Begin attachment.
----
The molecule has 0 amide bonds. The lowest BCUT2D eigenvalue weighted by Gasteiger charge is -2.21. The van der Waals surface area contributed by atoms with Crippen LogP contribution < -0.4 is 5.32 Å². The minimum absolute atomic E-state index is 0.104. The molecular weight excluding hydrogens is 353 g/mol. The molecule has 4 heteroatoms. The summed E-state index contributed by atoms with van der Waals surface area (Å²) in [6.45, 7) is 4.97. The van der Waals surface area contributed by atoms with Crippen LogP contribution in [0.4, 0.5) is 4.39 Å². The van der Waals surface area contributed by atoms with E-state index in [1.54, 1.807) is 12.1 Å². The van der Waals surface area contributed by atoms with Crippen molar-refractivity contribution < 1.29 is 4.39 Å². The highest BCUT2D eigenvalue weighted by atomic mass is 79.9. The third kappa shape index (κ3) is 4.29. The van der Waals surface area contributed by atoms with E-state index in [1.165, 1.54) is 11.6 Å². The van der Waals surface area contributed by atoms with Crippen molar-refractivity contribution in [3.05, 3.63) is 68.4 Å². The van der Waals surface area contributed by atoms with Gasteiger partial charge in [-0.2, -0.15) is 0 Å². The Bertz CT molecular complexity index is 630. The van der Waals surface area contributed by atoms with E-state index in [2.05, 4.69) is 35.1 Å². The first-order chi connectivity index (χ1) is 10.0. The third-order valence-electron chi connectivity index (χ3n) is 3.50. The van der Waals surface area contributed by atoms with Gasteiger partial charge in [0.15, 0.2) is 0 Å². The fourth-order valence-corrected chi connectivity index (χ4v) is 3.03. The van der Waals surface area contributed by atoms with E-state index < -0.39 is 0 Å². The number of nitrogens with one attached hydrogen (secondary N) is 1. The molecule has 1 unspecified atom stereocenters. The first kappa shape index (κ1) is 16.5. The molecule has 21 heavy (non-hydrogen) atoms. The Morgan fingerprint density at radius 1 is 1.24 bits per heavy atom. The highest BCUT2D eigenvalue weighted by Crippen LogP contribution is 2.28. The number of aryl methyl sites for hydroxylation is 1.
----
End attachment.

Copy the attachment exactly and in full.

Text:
The molecule has 0 amide bonds. The lowest BCUT2D eigenvalue weighted by Gasteiger charge is -2.21. The van der Waals surface area contributed by atoms with Crippen LogP contribution < -0.4 is 5.32 Å². The minimum absolute atomic E-state index is 0.104. The molecular weight excluding hydrogens is 353 g/mol. The molecule has 4 heteroatoms. The summed E-state index contributed by atoms with van der Waals surface area (Å²) in [6.45, 7) is 4.97. The van der Waals surface area contributed by atoms with Crippen LogP contribution in [0.4, 0.5) is 4.39 Å². The van der Waals surface area contributed by atoms with E-state index in [1.54, 1.807) is 12.1 Å². The van der Waals surface area contributed by atoms with Crippen molar-refractivity contribution < 1.29 is 4.39 Å². The highest BCUT2D eigenvalue weighted by atomic mass is 79.9. The third kappa shape index (κ3) is 4.29. The van der Waals surface area contributed by atoms with E-state index in [1.165, 1.54) is 11.6 Å². The van der Waals surface area contributed by atoms with Crippen molar-refractivity contribution in [3.05, 3.63) is 68.4 Å². The van der Waals surface area contributed by atoms with Gasteiger partial charge in [-0.2, -0.15) is 0 Å². The Bertz CT molecular complexity index is 630. The van der Waals surface area contributed by atoms with E-state index in [2.05, 4.69) is 35.1 Å². The first-order chi connectivity index (χ1) is 10.0. The third-order valence-electron chi connectivity index (χ3n) is 3.50. The van der Waals surface area contributed by atoms with Gasteiger partial charge in [0.15, 0.2) is 0 Å². The fourth-order valence-corrected chi connectivity index (χ4v) is 3.03. The van der Waals surface area contributed by atoms with E-state index < -0.39 is 0 Å². The number of nitrogens with one attached hydrogen (secondary N) is 1. The molecule has 1 unspecified atom stereocenters. The first kappa shape index (κ1) is 16.5. The molecule has 21 heavy (non-hydrogen) atoms. The Morgan fingerprint density at radius 1 is 1.24 bits per heavy atom. The highest BCUT2D eigenvalue weighted by Crippen LogP contribution is 2.28. The number of aryl methyl sites for hydroxylation is 1.